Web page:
That Doan is unhappy with his current role is understandable. He is a professional athlete; a proud player who has accomplished a lot in his two NHL decades, but that doesn’t give him the right to begrudge the Coyotes for their decision. It’s the right decision. It’s about the future, and Doan won’t be a part of that future; at least not on the ice.

As far as the center position goes, the Coyotes would not have been in a position where they had to claim Holland or Burmistrov off waivers if veteran Brad Richardson hadn’t suffered a broken right tibia and fibula early in the season. If he were healthy, they’d have a center lineup of Richardson, Hanzal, Dvorak and likely Dauphin.

Could they have landed a center through a trade? Maybe, but teams aren’t just throwing away talented centers in December and January, so the Coyotes took a flier on a couple stopgaps (three if you count Josh Jooris) while Strome develops another year in juniors, Clayton Keller develops another year at Boston University and the NHL Draft potentially adds another player to the mix.

Had Arizona hung onto Vermette, it might have been able to give Dauphin another full year in Tucson, but let’s be clear: Vermette would not have made this a playoff team, so what was the sense then in keeping him around instead of developing young players?

Chayka has taken some heat for his inexperience and it is fair to question the Coyotes’ motives for hiring a 26-year-old (now 27) GM. Chayka’s top two free-agent acquisitions (he wasn’t alone in identifying them), Jamie McGinn and Alex Goligoski, have underwhelmed.

On the flip side, he engineered trades for promising prospects Jakob Chychrun, Lawson Crouse and Anthony DeAngelo — two of them by creatively using the Coyotes’ cap space. Time will tell if Chayka is up to the task of his post and concerns over his lack of experience are fair, but it is unfair to judge him so early in the game and it smacks of ageism. Again, this is the first year of the new hockey operations department. You don’t change the look and fortunes of a team in one season, and it’s not fair to pile the failures of the past hockey operations department on this one.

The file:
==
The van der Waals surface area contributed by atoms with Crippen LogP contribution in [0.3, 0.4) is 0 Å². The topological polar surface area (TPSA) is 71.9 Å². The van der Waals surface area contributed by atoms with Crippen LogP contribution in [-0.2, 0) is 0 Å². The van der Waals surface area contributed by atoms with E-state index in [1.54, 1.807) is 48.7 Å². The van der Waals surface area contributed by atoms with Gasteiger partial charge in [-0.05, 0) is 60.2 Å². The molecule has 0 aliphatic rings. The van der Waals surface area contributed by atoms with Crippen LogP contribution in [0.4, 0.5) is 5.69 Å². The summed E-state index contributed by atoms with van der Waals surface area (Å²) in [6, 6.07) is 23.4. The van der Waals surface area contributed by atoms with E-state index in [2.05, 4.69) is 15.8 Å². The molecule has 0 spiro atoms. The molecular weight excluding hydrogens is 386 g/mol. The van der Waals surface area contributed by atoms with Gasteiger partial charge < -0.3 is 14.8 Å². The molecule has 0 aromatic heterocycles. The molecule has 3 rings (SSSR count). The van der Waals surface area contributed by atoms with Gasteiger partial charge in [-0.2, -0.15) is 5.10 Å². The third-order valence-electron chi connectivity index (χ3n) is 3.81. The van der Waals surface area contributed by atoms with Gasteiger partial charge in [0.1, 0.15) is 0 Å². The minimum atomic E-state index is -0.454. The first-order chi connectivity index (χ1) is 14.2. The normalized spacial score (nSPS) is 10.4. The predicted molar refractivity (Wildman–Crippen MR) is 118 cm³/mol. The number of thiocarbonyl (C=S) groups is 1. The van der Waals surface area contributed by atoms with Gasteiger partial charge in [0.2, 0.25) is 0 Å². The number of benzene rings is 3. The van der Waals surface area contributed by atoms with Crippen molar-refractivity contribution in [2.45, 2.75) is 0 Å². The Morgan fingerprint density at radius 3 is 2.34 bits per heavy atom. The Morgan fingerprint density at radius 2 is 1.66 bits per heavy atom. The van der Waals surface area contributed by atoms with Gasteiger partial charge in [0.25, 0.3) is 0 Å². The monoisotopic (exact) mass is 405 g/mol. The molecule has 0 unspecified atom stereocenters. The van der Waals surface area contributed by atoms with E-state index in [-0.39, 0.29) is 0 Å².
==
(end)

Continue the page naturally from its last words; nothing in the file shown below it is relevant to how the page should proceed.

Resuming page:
When he signed his one-year deal, Doan admitted that he had allowed negative thoughts to creep into his mind, but he was trying to push those aside. What he’ll have to decide now is if those negative thoughts are too great to overcome; if he needs a clean break, and if playing for a Cup now means more to him than playing for one franchise his entire career.

Doan will have the full blessing of his family no matter what he chooses. Those who know him understand that fact is vital, not just lip service, but he has not made his decision yet. He is still weighing the pros and cons, Chayka hasn’t taken any calls from, or placed any calls to other teams and Doan’s agent hasn’t explored trade options as he waits to see what his client decides. It is premature to talk about teams that might be interested in him.

The chances of Doan winning a Stanley Cup are slim. As he noted, it would have to be the perfect situation. First, he’ll have to find a willing Cup contender to take him, and then that team would have to win the Cup. There are no guarantees of either.

Doan’s Valley legacy will not suffer in the eyes of others if he chooses to leave. Doan must decide if it will be tarnished in his own eyes. He must decide if his discontent is clouding his judgment. Can he still find joy in the Coyotes locker room or has his love for this organization taken too many hits?

And when it’s all said and done, if Doan walks off the ice this spring or summer without hoisting hockey’s holy grail, will he regret prioritizing that short-term decision over the one that has defined his 21-year NHL career?